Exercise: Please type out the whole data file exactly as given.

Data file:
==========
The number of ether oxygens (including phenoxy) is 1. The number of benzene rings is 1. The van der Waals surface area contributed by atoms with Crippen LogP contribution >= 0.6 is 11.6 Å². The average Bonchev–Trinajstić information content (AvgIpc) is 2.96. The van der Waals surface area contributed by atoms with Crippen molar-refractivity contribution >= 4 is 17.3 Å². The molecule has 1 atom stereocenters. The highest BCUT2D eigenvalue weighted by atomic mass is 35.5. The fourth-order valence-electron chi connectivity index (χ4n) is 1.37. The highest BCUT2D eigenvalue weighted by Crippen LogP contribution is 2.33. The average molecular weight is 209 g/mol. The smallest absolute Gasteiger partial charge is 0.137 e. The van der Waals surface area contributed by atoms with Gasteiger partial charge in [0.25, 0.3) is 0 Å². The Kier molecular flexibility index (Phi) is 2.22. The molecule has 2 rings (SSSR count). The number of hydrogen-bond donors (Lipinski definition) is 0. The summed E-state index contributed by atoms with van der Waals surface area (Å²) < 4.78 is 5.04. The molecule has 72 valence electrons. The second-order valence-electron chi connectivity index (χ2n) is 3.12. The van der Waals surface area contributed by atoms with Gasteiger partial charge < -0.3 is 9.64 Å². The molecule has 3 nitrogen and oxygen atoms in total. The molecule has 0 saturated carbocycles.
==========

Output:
The number of ether oxygens (including phenoxy) is 1. The number of benzene rings is 1. The van der Waals surface area contributed by atoms with Crippen LogP contribution >= 0.6 is 11.6 Å². The average Bonchev–Trinajstić information content (AvgIpc) is 2.96. The van der Waals surface area contributed by atoms with Crippen molar-refractivity contribution >= 4 is 17.3 Å². The molecule has 1 atom stereocenters. The highest BCUT2D eigenvalue weighted by atomic mass is 35.5. The fourth-order valence-electron chi connectivity index (χ4n) is 1.37. The highest BCUT2D eigenvalue weighted by Crippen LogP contribution is 2.33. The average molecular weight is 209 g/mol. The smallest absolute Gasteiger partial charge is 0.137 e. The van der Waals surface area contributed by atoms with Gasteiger partial charge in [0.25, 0.3) is 0 Å². The Kier molecular flexibility index (Phi) is 2.22. The molecule has 2 rings (SSSR count). The number of hydrogen-bond donors (Lipinski definition) is 0. The summed E-state index contributed by atoms with van der Waals surface area (Å²) < 4.78 is 5.04. The molecule has 72 valence electrons. The second-order valence-electron chi connectivity index (χ2n) is 3.12. The van der Waals surface area contributed by atoms with Gasteiger partial charge < -0.3 is 9.64 Å². The molecule has 3 nitrogen and oxygen atoms in total. The molecule has 0 saturated carbocycles.